Friday, July 30, 2010

One-Sided Loss

So I've become briefly obsessed with regression reductions for cost-sensitive multiclass classification (CSMC) because I'm hoping it will improve my intuition about what happens when a decision problem is solved by first machine learning estimates of coefficients and then using those coefficients in a linear program.

A paper by Tu and Lin caught my attention at ICML 2010 because of their use of a one-sided absolute loss in their reduction of CSMC to regression. One-sided here means that for a particular training instance, underestimating the lowest component of the cost vector is not penalized, and overestimating the other (non-lowest) components of the cost vector is not penalized. Since they bound regret on CSMC based upon the error (not regret) on the underlying regression problem, and since one-sided loss is bounded above by two-sided loss, one-sided loss is better here.

Now thinking about a CSMC reduction to regression as a linear program being solved with estimated coefficients, this suggests the following strategy in more complicated situations:
  1. Solve the linear program for each training instance (or subset of training data associated with each linear program instance).
  2. Use the solution to beneficially inform the loss function in the regression problem.
Before getting too excited it's worth noting that regret bounds are preferred to error bounds, and Tu and Lin only evidence an error bound. Simple counterexamples can show one-sided absolute loss cannot have a regret bound in general. Furthermore, one can show by example that reduction to one-sided squared loss is inconsistent (that is, zero regression regret according to one-sided squared loss does not lead to zero CSMC regret) despite reduction to squared loss being consistent. The example need not be bizarre either: here's a 3 class decision problem with a null feature space and a per-instance cost distribution corresponding to a class-dependent cost matrix with no error for correct classification: \[ \begin{array}{| c | c | c | c |} \hline \mbox{Probability} & c_0 & c_1 & c_2 \\ \hline 1/2 & 0 & 6 & 64 \\ \hline 1/4 & 2 & 0 & 64 \\ \hline 1/4 & 13 & 4 & 0 \\ \hline \end{array} \] The optimal one-sided squared loss regressor has $c^* (0) = 13 / 3$, $c^* (1) = 4$, and $c^* (2) = 48$ and would therefore pick class 1 all the time, but the optimal policy picks class 0 all the time.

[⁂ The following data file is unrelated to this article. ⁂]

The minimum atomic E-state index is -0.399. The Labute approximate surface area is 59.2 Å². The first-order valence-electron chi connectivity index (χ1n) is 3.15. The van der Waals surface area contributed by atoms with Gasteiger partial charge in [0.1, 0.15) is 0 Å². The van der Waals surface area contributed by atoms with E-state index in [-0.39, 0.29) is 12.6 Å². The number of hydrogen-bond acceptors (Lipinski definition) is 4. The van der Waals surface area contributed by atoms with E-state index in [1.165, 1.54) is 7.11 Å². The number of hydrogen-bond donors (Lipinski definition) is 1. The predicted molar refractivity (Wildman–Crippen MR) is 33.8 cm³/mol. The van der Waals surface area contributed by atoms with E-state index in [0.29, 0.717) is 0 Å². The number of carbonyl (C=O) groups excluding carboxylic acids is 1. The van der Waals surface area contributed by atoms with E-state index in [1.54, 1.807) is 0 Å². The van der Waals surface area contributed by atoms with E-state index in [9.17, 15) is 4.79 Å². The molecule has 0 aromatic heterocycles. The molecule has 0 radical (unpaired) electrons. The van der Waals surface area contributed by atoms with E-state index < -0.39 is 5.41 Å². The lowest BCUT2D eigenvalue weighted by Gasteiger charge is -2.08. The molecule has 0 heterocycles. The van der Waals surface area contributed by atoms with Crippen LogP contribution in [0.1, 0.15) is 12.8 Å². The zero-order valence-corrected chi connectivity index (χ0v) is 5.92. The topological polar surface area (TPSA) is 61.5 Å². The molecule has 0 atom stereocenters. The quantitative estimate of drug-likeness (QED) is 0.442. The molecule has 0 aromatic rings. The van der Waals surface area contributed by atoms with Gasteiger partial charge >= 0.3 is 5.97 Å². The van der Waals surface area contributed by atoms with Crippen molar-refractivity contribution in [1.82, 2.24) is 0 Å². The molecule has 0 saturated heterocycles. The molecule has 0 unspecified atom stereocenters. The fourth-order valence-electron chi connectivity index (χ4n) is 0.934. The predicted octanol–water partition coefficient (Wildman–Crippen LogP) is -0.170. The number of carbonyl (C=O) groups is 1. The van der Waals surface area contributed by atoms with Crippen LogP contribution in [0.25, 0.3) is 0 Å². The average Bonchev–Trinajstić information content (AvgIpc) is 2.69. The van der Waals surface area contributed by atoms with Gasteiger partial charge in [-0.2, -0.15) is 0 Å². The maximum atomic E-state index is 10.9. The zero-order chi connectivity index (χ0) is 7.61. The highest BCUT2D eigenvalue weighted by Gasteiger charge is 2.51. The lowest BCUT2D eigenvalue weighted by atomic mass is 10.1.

Thus it appears that, in the case of squared loss, the modification of the regression loss informed by the solution to the linear program on the training instance is actually harmful. However in more complicated situations perhaps an error bound will be the best that we can achieve, and therefore this idea of using the solution of the linear program on the training instances might have utility. (Parenthetically, Tu and Lin evidence strong empirical performance of their resulting algorithm for CSMC despite the lack of a regret bound.)

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